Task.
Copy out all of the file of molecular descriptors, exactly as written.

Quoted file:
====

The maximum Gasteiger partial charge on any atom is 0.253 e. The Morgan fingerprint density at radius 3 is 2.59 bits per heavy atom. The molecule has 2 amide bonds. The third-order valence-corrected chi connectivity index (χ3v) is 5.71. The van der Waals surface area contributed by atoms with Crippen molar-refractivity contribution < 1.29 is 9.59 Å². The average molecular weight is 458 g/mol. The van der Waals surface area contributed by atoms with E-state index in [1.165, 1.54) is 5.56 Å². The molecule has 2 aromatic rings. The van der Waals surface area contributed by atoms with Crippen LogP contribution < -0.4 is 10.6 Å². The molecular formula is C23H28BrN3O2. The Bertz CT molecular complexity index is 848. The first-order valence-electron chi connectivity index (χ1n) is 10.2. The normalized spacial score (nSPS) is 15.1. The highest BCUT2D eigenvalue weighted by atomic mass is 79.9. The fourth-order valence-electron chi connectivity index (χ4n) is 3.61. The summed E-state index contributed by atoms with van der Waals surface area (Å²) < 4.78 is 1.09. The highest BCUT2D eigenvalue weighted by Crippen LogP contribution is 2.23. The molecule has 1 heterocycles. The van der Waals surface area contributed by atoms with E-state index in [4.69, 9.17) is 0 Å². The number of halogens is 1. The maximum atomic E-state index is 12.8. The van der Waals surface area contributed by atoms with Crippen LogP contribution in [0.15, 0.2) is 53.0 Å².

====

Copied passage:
The maximum Gasteiger partial charge on any atom is 0.253 e. The Morgan fingerprint density at radius 3 is 2.59 bits per heavy atom. The molecule has 2 amide bonds. The third-order valence-corrected chi connectivity index (χ3v) is 5.71. The van der Waals surface area contributed by atoms with Crippen molar-refractivity contribution < 1.29 is 9.59 Å². The average molecular weight is 458 g/mol. The van der Waals surface area contributed by atoms with E-state index in [1.165, 1.54) is 5.56 Å². The molecule has 2 aromatic rings. The van der Waals surface area contributed by atoms with Crippen LogP contribution < -0.4 is 10.6 Å². The molecular formula is C23H28BrN3O2. The Bertz CT molecular complexity index is 848. The first-order valence-electron chi connectivity index (χ1n) is 10.2. The normalized spacial score (nSPS) is 15.1. The highest BCUT2D eigenvalue weighted by atomic mass is 79.9. The fourth-order valence-electron chi connectivity index (χ4n) is 3.61. The summed E-state index contributed by atoms with van der Waals surface area (Å²) < 4.78 is 1.09. The highest BCUT2D eigenvalue weighted by Crippen LogP contribution is 2.23. The molecule has 1 heterocycles. The van der Waals surface area contributed by atoms with E-state index in [4.69, 9.17) is 0 Å². The number of halogens is 1. The maximum atomic E-state index is 12.8. The van der Waals surface area contributed by atoms with Crippen LogP contribution in [0.15, 0.2) is 53.0 Å².